Anchoring the monkey business down to a recognizable planet Earth (without sacrificing an ounce of comedy) is the throughline of Gustave's budding friendship with his lobby boy, Zero (newcomer Tony Revolori, whose performance is an unprecedented and thrilling mixture of Wes Anderson stoicism and tempered humility), the only living being who appreciates the significance of the Grand Budapest as much as Gustave does. In joining these two oddballs on their quest beyond the parameters of FDA-approved doses of zany, we appreciate it, too: the significance of holding fast to something you believe in, understand, trust, and love in a world that makes less and less sense everyday. Anderson's World War II might not be as ostensibly hard-hitting as that to which modern cinema is accustomed, but there's a chilling, somber horror story lurking beneath the surface of Grand Budapest. Behind every side-splitting laugh, cookie cutter backdrop, and otherworldly antic, there is a pulsating dread that makes it all mean something. As vivid as the worlds of Rushmore, Tenenbaums, Fantastic Mr. Fox, and Moonrise might well have been, none have had this much weight and soul.
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So it's astonishing that we're able to zip to and fro' every crevice of this haunting, misty Central Europe at top speeds, grins never waning as our hero Gustave delivers supernaturally articulate diatribes capped with physically startling profanity. So much of it is that delightfully odd, agonizingly devoted character, his unlikely camaraderie with the unflappably earnest young Zero, and his adherence to the magic that inhabits the Grand Budapest Hotel. There are few places like it on Earth, as we learn. There aren't many movies like it here either.
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Baz Luhrmann’s The Great Gatsby was never going to be perfect. F. Scott Fitzgerald’s great American novel is a cornerstone of most American teenagers’ introduction into literature, a deeply subtle book that’s so nuanced and delicate, it’s as if it was specifically built to resist filmmakers. Luhrmann’s 3D film, while diverting, cannot escape this obstacle.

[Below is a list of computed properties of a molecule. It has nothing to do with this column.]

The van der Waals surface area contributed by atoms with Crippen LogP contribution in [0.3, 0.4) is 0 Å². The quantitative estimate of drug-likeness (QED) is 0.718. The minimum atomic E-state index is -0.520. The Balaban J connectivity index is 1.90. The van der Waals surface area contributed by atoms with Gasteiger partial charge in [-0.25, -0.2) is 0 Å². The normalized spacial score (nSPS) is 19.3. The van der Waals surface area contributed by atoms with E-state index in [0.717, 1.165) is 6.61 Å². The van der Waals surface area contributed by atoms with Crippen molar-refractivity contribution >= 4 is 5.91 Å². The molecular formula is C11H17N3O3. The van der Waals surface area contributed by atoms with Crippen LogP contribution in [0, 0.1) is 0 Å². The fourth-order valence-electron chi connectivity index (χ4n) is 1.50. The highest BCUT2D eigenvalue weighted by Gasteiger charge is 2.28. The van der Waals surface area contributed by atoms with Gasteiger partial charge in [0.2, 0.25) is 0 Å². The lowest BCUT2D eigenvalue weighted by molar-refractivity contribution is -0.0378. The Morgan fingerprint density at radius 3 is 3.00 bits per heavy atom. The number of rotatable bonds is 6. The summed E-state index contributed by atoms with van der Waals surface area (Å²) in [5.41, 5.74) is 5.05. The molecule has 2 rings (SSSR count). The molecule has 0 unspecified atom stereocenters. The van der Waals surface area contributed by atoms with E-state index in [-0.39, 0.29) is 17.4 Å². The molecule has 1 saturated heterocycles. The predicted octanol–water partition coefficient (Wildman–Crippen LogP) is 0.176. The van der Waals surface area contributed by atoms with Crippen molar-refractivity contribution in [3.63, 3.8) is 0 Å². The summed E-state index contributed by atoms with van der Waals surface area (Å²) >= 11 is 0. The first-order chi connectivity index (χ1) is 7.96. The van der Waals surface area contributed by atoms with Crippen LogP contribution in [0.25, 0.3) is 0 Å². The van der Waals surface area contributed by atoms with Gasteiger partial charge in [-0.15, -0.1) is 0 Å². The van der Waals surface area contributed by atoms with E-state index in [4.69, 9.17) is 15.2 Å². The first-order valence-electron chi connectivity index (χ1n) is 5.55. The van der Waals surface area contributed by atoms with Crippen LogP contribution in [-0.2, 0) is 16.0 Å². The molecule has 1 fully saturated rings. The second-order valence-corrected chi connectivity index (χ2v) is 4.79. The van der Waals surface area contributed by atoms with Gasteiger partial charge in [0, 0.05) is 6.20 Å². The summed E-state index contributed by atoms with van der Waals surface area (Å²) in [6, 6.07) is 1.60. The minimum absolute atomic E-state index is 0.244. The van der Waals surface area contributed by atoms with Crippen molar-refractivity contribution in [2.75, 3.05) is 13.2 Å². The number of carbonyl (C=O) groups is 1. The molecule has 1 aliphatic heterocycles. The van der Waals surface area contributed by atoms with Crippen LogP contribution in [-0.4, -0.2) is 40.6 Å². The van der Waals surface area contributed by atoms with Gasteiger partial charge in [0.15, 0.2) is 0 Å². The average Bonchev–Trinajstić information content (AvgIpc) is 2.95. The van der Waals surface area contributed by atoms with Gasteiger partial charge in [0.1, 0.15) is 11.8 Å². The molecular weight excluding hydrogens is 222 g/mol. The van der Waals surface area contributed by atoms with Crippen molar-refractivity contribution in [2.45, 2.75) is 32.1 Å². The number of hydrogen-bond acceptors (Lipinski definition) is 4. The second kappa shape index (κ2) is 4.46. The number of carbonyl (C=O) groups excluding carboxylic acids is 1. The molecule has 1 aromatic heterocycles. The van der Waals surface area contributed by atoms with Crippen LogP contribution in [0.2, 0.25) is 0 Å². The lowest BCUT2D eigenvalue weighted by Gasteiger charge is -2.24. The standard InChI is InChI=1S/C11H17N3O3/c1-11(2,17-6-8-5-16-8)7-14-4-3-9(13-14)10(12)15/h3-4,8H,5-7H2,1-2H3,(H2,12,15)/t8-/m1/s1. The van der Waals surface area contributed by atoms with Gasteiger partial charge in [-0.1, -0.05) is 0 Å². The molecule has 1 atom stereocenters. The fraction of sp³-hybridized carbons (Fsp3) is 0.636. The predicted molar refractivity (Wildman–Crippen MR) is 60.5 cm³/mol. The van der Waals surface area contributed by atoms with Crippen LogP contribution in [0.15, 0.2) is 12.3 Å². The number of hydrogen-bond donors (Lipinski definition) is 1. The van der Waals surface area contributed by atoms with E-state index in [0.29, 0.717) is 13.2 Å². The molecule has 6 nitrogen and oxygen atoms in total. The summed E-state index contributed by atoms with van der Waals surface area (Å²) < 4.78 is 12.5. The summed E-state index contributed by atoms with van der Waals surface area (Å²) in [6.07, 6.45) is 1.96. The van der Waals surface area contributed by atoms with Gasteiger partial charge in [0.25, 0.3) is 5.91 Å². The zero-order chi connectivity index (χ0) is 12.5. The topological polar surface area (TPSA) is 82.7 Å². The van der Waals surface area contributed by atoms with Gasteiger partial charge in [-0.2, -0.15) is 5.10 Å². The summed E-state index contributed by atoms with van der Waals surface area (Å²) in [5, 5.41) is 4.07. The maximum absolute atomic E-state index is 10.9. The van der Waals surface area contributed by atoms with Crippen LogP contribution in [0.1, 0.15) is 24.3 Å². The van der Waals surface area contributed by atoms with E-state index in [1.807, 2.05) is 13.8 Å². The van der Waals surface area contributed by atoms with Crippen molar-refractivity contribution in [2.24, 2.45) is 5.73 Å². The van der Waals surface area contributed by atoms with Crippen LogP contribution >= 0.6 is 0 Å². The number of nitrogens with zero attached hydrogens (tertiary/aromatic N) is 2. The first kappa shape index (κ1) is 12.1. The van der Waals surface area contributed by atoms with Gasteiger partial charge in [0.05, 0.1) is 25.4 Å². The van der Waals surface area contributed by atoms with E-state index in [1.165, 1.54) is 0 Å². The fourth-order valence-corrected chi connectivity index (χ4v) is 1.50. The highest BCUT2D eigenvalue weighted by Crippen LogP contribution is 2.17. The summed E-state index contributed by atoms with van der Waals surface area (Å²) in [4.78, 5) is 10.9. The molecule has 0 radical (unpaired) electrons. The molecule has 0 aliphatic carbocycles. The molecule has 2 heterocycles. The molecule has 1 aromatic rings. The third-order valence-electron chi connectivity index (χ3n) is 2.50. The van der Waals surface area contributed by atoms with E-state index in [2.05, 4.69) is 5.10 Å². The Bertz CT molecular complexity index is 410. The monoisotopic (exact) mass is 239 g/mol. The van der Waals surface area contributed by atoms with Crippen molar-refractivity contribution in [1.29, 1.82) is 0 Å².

Conveying the ways in which Jay Gatsby’s (Leonardo DiCaprio) “romance” with Daisy Buchanan (Carey Mulligan) is a figment of his own ambition is essential to the story. As is the sheer capitalist nature of Gatsby’s infatuation, his own imperfection, and the unreliability of a narrator who so deeply admires Gatsby in every way. All of these elements dance lightly and deliberately to create a man who serves as the embodiment of the dangers of the American Dream. In the romantic, splashy summer blockbuster, those subtle elements are replaced by broad, bright brushstrokes that tell us when to think and feel, but wind up missing the heart and soul of Fitzgerald’s tragic novel.
Now, I’m not an insane bookworm hell-bent on taking down films that attempt to bastardize the bound works of great women and men. I understand that a film is an interpretation of a book, and that inherently, they cannot be identical. The film can, however, be faithful. And while DiCaprio was working his darndest to hold onto the soul of the book, there are four things Luhrmann could have kept from the text to make that process a whole lot easier:
The Elevator Scene That Spurred a Thousand English Essays At the press junket for The Great Gatsby at the Plaza in New York, DiCaprio spoke about the weight of a project such as Gatsby. “It’s American Shakespeare,” he said. There are similarities in the deliberate nature of both Shakespeare’s works and Fitzgeralds. Both writers wrote brief compositions, rendering every last syllable a precious one. Therefore, no paragraph – no matter how tiny – is insignificant. Every moment means something.
It’s funny then, that one of the most discussed scenes in the book was missing from Luhrmann’s film. After Nick (played by Tobey Maguire in the movie) goes on a bender with Tom and his mistress Myrtle (Isla Fisher), Nick leaves the party with a Mr. McKee, though he was presumably expected to get loose with Myrtle’s flirtatious sister. When they step into the elevator, the operator asks Mr. McKee to stop touching the lever, and when McKee replies he didn’t know he was touching it, there’s a tinge of homoerotic tension that has confounded readers for years. That moment is followed by pregnant ellipses that lead to Nick, standing in his underwear next to McKee’s bed while McKee shows him his photographs.
In the film, this becomes Nick making out savagely with Myrtle’s sister and waking up in his underwear on his own front porch. The simplficication of the scene drums up a bit of an issue for some interpretations of the novel: this potentially gay or bisexual interlude makes us question Nick’s narration as a reader. When he’s singing these bombastic praises of Gatsby, we have to wonder how much of his description is affected by his affection for Gatsby, and by bringing up this potential question of sexual preference, we could question just how far that affection goes.